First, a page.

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Burn Projects Start On Sierra National Forest

SIERRA NATIONAL FOREST – The Bass Lake Ranger District, Sierra National Forest, is preparing to implement the fall/winter burning program. Projects will consist of three activities: pile burning, broadcast, and underburning.

“The objective of underburning is to reintroduce low intensity fire to the ecosystem,” says District Ranger Dave Martin.

“Prior to European settlement, lightning and Native Americans provided ignition sources resulting in a short interval fire regime of low to moderate intensity fires. These frequent fires maintained surface fuels at low levels and reduced small trees and other vegetation in the understory that could form fuel ladders, which are conducive to crown fires. It is believed that under these conditions, ecosystems were more resistant to high intensity, stand replacing fires such as the recent French Fire.

In addition to reducing the risk of uncharacteristically severe wildfires, underburning improves wildlife habitat by promoting the sprouting of grass and shrub forage species.”

Mulitple underburning projects are proposed for the fall/winter/spring of 2014-15:

– The Timberloft & Lone Seqouia Underburns are located west of Highway 41 near the Westfall Fire Station in the Miami Creek drainage.

– The Source-Kinsman Underburn is located south and west of Clearwater station in the upper Clearwater Creek drainage.

– The Foster Underburn is located along the 7S07 Rd to the west of Clearwater Station in the Fish Creek drainage.

– The Greys Mountain Underburn is located south and east of Sivels Meadow along the 6S11Rd

– The Batterson and Jerseydale Administrative burns are located at each of these ranger stations.

Burning will be conducted in moderately unstable atmospheric conditions and on Burn Days to provide optimum smoke dispersal. Burning will stop if smoke dispersion becomes a problem and suppression tactics employed if necessary.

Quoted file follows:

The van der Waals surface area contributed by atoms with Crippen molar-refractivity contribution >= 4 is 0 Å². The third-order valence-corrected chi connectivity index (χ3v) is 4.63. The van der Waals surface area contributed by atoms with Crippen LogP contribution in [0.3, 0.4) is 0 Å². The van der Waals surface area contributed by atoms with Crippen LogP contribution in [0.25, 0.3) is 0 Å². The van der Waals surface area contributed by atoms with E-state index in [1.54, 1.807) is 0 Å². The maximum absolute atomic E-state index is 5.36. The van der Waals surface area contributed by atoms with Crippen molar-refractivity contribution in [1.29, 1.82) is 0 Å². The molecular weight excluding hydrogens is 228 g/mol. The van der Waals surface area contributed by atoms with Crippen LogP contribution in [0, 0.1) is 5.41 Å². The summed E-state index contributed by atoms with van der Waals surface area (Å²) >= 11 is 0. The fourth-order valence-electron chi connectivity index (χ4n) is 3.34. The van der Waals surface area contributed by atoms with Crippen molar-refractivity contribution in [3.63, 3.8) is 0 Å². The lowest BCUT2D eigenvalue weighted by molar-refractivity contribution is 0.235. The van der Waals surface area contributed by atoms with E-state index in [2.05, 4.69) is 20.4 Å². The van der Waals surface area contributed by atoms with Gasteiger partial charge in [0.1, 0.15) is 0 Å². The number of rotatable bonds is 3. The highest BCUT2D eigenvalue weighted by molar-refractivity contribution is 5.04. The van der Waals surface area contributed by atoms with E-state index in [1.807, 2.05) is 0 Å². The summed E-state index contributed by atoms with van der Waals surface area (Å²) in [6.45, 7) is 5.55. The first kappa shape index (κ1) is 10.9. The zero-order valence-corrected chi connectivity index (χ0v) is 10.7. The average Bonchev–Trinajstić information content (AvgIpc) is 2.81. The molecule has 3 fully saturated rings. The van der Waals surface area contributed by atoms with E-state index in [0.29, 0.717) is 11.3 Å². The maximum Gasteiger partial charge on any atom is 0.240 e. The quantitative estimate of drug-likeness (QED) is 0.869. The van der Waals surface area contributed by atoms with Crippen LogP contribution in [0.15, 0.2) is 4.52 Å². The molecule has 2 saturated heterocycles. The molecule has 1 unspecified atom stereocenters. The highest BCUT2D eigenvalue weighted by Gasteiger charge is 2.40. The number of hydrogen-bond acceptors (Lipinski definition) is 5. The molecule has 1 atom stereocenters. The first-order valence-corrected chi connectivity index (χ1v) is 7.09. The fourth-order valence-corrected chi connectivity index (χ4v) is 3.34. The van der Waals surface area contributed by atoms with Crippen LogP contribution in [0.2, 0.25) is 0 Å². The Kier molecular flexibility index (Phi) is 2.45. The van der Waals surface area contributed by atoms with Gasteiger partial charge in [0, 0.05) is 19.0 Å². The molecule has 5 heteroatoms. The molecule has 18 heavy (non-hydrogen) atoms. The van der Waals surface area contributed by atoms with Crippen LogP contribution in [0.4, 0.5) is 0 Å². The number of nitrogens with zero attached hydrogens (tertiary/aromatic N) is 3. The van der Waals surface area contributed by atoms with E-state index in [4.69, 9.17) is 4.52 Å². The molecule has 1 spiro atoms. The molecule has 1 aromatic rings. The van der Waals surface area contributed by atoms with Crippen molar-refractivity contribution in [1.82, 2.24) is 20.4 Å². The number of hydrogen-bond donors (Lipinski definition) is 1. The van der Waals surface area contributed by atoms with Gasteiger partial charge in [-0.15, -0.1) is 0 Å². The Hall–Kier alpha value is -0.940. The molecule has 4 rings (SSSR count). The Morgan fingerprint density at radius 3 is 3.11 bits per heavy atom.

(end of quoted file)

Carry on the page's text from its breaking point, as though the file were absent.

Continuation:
Stump holes and logs may be mopped up to reduce the smoldering phase of combustion. High use roads will be monitored for visibility hazards, and traffic control will be provided when necessary.

Pile burning objectives are to remove fuels created during timber harvest, reforestation, and fuels reduction in high value areas such as along Wildland Urban Intermix and Nelder Grove Historical Area. The removal of these fuels provides a benefit by reducing the potential of a wildfire that would cause damage to wildlife habitat, watersheds, and private property.

Pile burning projects are widely dispersed throughout the Ranger District. While many of the projects are located at the higher elevations of the district, some are near populated areas, and may result in a temporary reduction in air quality in the communities of Oakhurst, Fish Camp, Bass Lake, Ahwahnee, North Fork, and surrounding areas.

Burning will be conducted on Burn Days as determined by the San Joaquin Valley Unified Air Pollution Control District, and the Mountain Counties Air Pollution Control District which covers Mariposa County. Burn Day determinations are based on atmospheric conditions which provide optimum smoke dispersal, however, normal diurnal wind changes allow the settling of drift smoke in basins and drainages during the late night and early morning hours.

By limiting the number of piles ignited at one time, and by “mopping up” (extinguishing) smoldering piles it is expected that emissions will not reach unacceptable levels. Actions to reduce visibility hazards include monitoring high use roads and providing traffic control if necessary.

For questions or further information, please contact District Fuels Specialist Burt Stalter at 559-877-2218, extension 3208 at the Bass Lake District Headquarters in North Fork.

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